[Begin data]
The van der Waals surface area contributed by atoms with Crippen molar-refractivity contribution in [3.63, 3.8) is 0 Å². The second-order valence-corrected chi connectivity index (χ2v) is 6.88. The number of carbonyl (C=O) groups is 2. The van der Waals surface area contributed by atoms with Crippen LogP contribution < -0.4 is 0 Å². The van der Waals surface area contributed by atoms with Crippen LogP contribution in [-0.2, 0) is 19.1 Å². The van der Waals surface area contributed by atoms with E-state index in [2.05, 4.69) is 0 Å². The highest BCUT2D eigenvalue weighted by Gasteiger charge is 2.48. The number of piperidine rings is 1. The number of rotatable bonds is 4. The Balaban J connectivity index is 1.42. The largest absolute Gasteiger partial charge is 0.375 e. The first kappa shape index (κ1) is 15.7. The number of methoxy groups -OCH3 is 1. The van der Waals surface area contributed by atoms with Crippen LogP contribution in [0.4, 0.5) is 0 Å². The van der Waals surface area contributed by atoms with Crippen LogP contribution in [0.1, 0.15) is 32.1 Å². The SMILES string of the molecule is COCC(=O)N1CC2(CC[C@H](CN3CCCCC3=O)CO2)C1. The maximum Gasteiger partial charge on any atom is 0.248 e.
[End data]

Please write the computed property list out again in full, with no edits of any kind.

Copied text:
The van der Waals surface area contributed by atoms with Crippen molar-refractivity contribution in [3.63, 3.8) is 0 Å². The second-order valence-corrected chi connectivity index (χ2v) is 6.88. The number of carbonyl (C=O) groups is 2. The van der Waals surface area contributed by atoms with Crippen LogP contribution < -0.4 is 0 Å². The van der Waals surface area contributed by atoms with Crippen LogP contribution in [-0.2, 0) is 19.1 Å². The van der Waals surface area contributed by atoms with E-state index in [2.05, 4.69) is 0 Å². The highest BCUT2D eigenvalue weighted by Gasteiger charge is 2.48. The number of piperidine rings is 1. The number of rotatable bonds is 4. The Balaban J connectivity index is 1.42. The largest absolute Gasteiger partial charge is 0.375 e. The first kappa shape index (κ1) is 15.7. The number of methoxy groups -OCH3 is 1. The van der Waals surface area contributed by atoms with Crippen LogP contribution in [0.4, 0.5) is 0 Å². The van der Waals surface area contributed by atoms with Crippen LogP contribution in [0.1, 0.15) is 32.1 Å². The SMILES string of the molecule is COCC(=O)N1CC2(CC[C@H](CN3CCCCC3=O)CO2)C1. The maximum Gasteiger partial charge on any atom is 0.248 e.